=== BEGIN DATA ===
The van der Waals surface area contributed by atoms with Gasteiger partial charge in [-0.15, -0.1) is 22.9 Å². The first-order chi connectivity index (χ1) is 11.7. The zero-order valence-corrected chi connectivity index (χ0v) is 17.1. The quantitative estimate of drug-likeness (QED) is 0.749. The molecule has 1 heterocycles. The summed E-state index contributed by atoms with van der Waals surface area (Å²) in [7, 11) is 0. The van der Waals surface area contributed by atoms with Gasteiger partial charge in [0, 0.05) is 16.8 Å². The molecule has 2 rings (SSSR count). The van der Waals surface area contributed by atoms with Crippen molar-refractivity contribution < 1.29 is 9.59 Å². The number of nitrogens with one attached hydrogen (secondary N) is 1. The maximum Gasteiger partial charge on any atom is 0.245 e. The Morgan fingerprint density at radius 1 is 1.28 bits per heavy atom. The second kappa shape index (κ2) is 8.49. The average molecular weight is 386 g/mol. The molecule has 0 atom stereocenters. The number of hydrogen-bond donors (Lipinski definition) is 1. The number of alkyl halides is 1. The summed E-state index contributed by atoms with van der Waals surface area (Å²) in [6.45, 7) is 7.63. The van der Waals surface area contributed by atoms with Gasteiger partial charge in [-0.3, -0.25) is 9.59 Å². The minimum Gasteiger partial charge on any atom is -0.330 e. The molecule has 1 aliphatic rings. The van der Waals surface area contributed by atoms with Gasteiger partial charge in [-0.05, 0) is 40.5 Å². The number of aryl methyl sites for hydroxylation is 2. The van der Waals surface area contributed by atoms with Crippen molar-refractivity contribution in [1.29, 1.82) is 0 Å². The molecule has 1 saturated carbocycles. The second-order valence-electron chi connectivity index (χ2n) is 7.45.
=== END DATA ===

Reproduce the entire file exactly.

The van der Waals surface area contributed by atoms with Gasteiger partial charge in [-0.15, -0.1) is 22.9 Å². The first-order chi connectivity index (χ1) is 11.7. The zero-order valence-corrected chi connectivity index (χ0v) is 17.1. The quantitative estimate of drug-likeness (QED) is 0.749. The molecule has 1 heterocycles. The summed E-state index contributed by atoms with van der Waals surface area (Å²) in [7, 11) is 0. The van der Waals surface area contributed by atoms with Gasteiger partial charge in [0, 0.05) is 16.8 Å². The molecule has 2 rings (SSSR count). The van der Waals surface area contributed by atoms with Crippen molar-refractivity contribution < 1.29 is 9.59 Å². The number of nitrogens with one attached hydrogen (secondary N) is 1. The maximum Gasteiger partial charge on any atom is 0.245 e. The Morgan fingerprint density at radius 1 is 1.28 bits per heavy atom. The second kappa shape index (κ2) is 8.49. The average molecular weight is 386 g/mol. The molecule has 0 atom stereocenters. The number of hydrogen-bond donors (Lipinski definition) is 1. The number of alkyl halides is 1. The summed E-state index contributed by atoms with van der Waals surface area (Å²) in [6.45, 7) is 7.63. The van der Waals surface area contributed by atoms with Gasteiger partial charge in [-0.3, -0.25) is 9.59 Å². The minimum Gasteiger partial charge on any atom is -0.330 e. The molecule has 1 aliphatic rings. The van der Waals surface area contributed by atoms with Gasteiger partial charge in [-0.05, 0) is 40.5 Å². The number of aryl methyl sites for hydroxylation is 2. The van der Waals surface area contributed by atoms with Crippen molar-refractivity contribution in [1.29, 1.82) is 0 Å². The molecule has 1 saturated carbocycles. The second-order valence-electron chi connectivity index (χ2n) is 7.45.